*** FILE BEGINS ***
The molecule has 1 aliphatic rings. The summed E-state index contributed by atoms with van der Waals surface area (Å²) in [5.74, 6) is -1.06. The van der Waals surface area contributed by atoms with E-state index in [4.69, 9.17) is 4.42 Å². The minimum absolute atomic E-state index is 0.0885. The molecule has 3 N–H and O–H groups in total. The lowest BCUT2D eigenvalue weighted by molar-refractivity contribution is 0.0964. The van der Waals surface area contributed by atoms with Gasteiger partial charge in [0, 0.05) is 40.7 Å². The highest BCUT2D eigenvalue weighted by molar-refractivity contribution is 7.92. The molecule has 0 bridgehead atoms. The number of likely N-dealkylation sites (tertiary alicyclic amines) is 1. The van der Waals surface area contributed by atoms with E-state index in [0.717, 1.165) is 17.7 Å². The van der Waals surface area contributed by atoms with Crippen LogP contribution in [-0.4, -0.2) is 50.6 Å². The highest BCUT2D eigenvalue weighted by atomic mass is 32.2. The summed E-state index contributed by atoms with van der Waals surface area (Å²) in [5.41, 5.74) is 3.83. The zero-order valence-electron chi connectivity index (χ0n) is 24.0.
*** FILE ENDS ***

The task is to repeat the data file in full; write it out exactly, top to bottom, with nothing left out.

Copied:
The molecule has 1 aliphatic rings. The summed E-state index contributed by atoms with van der Waals surface area (Å²) in [5.74, 6) is -1.06. The van der Waals surface area contributed by atoms with E-state index in [4.69, 9.17) is 4.42 Å². The minimum absolute atomic E-state index is 0.0885. The molecule has 3 N–H and O–H groups in total. The lowest BCUT2D eigenvalue weighted by molar-refractivity contribution is 0.0964. The van der Waals surface area contributed by atoms with Gasteiger partial charge in [0, 0.05) is 40.7 Å². The highest BCUT2D eigenvalue weighted by molar-refractivity contribution is 7.92. The molecule has 0 bridgehead atoms. The number of likely N-dealkylation sites (tertiary alicyclic amines) is 1. The van der Waals surface area contributed by atoms with E-state index in [0.717, 1.165) is 17.7 Å². The van der Waals surface area contributed by atoms with Crippen LogP contribution in [-0.4, -0.2) is 50.6 Å². The highest BCUT2D eigenvalue weighted by atomic mass is 32.2. The summed E-state index contributed by atoms with van der Waals surface area (Å²) in [5.41, 5.74) is 3.83. The zero-order valence-electron chi connectivity index (χ0n) is 24.0.